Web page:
20 July 2022
by Alex Brinded

Low-cyanide leaching for critical mineral extraction

A low-cyanide leaching technology to enhance gold extraction is being commercialised. This follows the sale of the Mining and Process Solutions (MPS) firm to chemical supplier Draslovka in the Czech Republic.

Conventional gold leaching uses fair amounts of cyanide  which is toxic
Conventional gold leaching uses fair amounts of cyanide which is toxic © Cartela/Shutterstock

Researchers at Curtin University of Technology, Australia, worked with MPS to commercialise the process for extracting minerals including gold, copper, cobalt and nickel. The technology uses amino acids, predominantly glycine, to leach ores.

Professor Chris Moran at the University explains, ‘Leaching or separating gold and other precious metals from an ore deposit or other materials has long depended on cyanide as a key ingredient, which is a highly toxic chemical compound, [and] when mishandled can have a harmful effect on the environment and our health.’

The new approach uses less cyanide, after it was found that adding potassium permanganate to the process solves the problems currently associated with leaching gold with glycine (in the absence of cyanide), such as the need for higher temperatures, glycine concentrations and oxygen addition levels.

Professor Jacques Eksteen, who developed the technique, says, ‘Glycine is cheaper than cyanide, doesn’t need detoxification (cost saving) and can be recycled and reused.

‘Permanganate and glycine partially decompose to form insoluble manganese dioxide, insoluble calcium oxalate, and nitrogen, all of which are naturally occurring, low-toxicity chemical compounds. Whereas cyanide retains its toxicity, even in the waste solution of the extraction process.

‘With low concentrations of potassium permanganate being added to the alkaline glycine system, we were able to leach 85.1% of gold from the ore deposit (similar to the extraction by cyanidation) at ambient temperature and using a substance known as a benign reagent, which in industry standards is quite an achievement.’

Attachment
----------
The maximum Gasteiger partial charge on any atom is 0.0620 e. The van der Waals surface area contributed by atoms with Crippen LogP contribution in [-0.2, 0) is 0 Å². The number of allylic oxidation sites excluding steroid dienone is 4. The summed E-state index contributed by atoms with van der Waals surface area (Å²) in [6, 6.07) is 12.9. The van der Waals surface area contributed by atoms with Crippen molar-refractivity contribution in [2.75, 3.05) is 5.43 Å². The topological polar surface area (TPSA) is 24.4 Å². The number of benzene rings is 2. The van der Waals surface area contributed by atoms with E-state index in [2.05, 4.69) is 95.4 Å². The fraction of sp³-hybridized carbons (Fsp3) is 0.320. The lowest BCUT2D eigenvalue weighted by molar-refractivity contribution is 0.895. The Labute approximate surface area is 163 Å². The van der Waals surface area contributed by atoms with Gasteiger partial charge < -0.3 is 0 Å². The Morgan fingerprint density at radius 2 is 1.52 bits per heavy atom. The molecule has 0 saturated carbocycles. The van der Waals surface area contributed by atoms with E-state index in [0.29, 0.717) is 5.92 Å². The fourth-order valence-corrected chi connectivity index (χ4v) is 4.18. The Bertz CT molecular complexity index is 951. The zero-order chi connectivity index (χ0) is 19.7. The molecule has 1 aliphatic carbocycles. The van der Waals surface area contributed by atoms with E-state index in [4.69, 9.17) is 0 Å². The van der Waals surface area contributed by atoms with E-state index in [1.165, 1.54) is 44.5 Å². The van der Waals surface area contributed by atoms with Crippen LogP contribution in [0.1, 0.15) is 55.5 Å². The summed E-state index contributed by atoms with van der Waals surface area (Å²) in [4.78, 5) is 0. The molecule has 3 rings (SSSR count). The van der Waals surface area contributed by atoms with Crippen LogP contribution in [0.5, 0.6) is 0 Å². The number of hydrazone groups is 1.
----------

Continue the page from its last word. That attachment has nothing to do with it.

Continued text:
He continues, ‘For base metals we don’t need cyanide and glycine on its own suffices. For precious metals, there are both cyanide-free and cyanide-starved options. For cyanide-free options, stronger oxidant (than air) is required. For starved cyanide scenarios, cyanide savings can be 70-90% compared to where glycine isn’t used.’

He describes how the cyanide-free scenarios typically require higher glycine concentrations. ‘Depending on the addition of catalysts, temperatures can be room temperature and atmospheric pressure or up to 70°C. In general, the temperatures are mild. For conventional gold plants, the slurry is often between 25°C and 40°C.’

The researchers have also experimented with extracting metals from e-waste, mostly printed circuit boards, in collaboration with Total Green Recycling, Australia, as well as extracting ‘black mass’ from nickel-manganese-cobalt type lithium-ion batteries.

The process has been run on samples with 0.2ppm grammes of gold per tonne ore up to thousands of ppm. The researchers say that the yield of gold from electronic waste or metal from copper anode slimes can be at higher concentrations.


Alex Brinded

Staff Writer